Still comprises three movements: "Wall," when God seems wholly absent; "Movement," a period of uncertainty when Winner plumbs her discontent and receives comfort from friends, Scripture, and dead authors; and "Presence," during which God is real, though still elusive. Winner's fans will recognize her love of Christian liturgy, which reorients her to the biblical story and "keeps explaining who and where I am, better than any other story I know." The liturgy often provides Winner the faith she can't muster. When she recites Psalm 25 at morning chapel ("Turn to me and be gracious to me, for I am lonely and afflicted"), it becomes the truest prayer she's prayed in years. At another service, she watches an elderly woman eat the bread and wine of Communion for her husband, whose stomach disease bars him from taking it. "I have read about this, about a man and a woman becoming, through marriage, one flesh, but now I have seen it," writes Winner. "Perhaps this is the way I come to know such intimacy: as part of the body of Christ, this body that numbers among its cells and sinews an octogenarian husband and wife who are Communion." These anecdotes suggest that liturgical churches may provide a stronger antidote for doubting Christians than praise choruses and video sermon illustrations.
Fans will also note that Winner remains a bibliophile, a fact that sustains her through much loneliness. The poetry of two sad women, Anne Sexton and Emily Dickinson (whom we learn 9-year-old Winner played in a school play—go figure), speaks of knowing God in intuitive, sensory ways, and tells Winner she can too. She stumbles on a scribble in a copy of For the Life of the World: Sacraments and Orthodoxy, by the Orthodox writer Alexander Schmemann, that belonged to late novelist John Updike. In the margins, Updike had penciled "God gives us many gifts, but God is He Who gives God," a quote from Augustine. Winner receives this as a word "from someone entered into glory, joined up to the communion of saints …. God is here through our longing for God." Next to hearing God's voice—which Winner says she does once, at Easter Vigil—this talisman is enough to carry any member of the literati through.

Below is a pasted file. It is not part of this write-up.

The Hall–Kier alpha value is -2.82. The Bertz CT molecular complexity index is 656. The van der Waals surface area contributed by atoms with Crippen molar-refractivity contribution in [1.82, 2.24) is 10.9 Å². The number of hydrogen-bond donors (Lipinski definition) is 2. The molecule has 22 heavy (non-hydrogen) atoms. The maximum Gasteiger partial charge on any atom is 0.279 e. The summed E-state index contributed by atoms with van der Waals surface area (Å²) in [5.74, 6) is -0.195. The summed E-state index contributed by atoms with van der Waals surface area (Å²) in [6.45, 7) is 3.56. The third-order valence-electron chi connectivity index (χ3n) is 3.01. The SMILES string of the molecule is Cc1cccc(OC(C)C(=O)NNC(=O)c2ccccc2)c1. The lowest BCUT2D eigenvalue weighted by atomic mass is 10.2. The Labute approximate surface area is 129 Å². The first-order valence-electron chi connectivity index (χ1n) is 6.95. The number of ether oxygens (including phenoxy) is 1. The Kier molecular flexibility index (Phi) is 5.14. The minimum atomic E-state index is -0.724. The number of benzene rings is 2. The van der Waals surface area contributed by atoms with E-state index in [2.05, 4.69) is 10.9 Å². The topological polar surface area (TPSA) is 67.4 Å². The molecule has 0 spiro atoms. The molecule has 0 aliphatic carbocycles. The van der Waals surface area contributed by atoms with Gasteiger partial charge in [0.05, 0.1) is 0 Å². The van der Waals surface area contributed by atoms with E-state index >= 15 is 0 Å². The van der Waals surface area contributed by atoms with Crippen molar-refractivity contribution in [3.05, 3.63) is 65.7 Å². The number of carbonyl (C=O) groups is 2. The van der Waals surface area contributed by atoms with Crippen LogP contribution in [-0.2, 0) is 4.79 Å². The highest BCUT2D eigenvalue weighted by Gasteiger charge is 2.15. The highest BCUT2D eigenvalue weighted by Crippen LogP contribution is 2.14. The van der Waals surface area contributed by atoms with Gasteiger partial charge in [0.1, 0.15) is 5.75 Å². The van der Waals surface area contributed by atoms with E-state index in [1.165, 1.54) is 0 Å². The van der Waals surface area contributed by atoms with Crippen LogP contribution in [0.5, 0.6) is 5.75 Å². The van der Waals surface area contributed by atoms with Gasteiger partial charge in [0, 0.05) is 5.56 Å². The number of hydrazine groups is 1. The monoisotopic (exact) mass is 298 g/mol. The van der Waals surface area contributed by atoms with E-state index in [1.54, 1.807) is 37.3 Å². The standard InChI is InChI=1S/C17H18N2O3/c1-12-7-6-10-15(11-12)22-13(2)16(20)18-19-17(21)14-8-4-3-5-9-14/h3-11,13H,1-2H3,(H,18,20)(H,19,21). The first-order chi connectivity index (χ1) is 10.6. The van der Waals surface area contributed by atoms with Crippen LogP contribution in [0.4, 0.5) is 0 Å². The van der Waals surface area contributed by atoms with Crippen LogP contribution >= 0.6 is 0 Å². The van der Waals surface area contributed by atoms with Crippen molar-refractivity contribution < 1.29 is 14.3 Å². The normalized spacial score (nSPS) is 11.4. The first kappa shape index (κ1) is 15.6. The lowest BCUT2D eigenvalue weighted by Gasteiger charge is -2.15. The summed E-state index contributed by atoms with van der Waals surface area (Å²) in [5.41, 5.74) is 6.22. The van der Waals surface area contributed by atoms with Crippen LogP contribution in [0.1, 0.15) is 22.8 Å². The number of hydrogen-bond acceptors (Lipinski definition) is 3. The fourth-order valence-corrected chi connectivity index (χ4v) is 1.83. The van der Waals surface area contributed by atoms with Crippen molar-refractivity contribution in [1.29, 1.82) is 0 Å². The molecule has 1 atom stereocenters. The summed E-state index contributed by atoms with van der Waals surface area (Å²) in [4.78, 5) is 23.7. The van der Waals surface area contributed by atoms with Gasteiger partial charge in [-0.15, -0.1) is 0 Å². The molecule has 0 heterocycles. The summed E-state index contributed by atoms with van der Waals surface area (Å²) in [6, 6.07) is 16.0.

'A Certain Kind of Closeness'
Still, of course, is a word that can mean quietude ("He leads me beside still waters") and the persistence of something hard-won ("Blessed are those who have not seen me but still have believed"). Both meanings apply well to Winner, who describes this newfound phase in the spiritual life, this "middle," as a place where dramatic conversions are traded for daily, tedious routines of prayer and churchgoing; where you choose the Christian story as much as it once chose you; where the colors are more shades of dark brown and muted red and blue-gray than cheery bright. Ironically, in this drab middle,
there is a certain kind of closeness? … one I did not know when God was still nearby as friend. It is the closeness of invisibility, of abiding presence, of your husband in another room of the house, also reading. Close, you do not have to speak.
Still is an instant spiritual classic, and a balm for disillusioned Christians who don't know or particularly like the God to whom they pledged fidelity years ago, as well as for those who divorced God long ago but are looking into remarriage. The Christ who wooed Lauren Winner away from her lively Judaism so many years ago is the same today and forever, till death do us part.
Katelyn Beaty is CT associate editor.
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Still: Notes on a Mid-Faith Crisis is available from ChristianBook.com and other retailers.
Previous articles by or about Lauren Winner include:
Sex in the Body of Christ | Chastity is a spiritual discipline for the whole church. (May 13, 2005)
The Dick Staub Interview: Lauren Winner's Faith Still a Bit Jewish | The author of Girl Meets God discusses the Jewish habits that inform her Christianity. January 1, 2004)
Solitary Refinement | Evangelical assumptions about singleness still need rethinking. (June 11, 2001)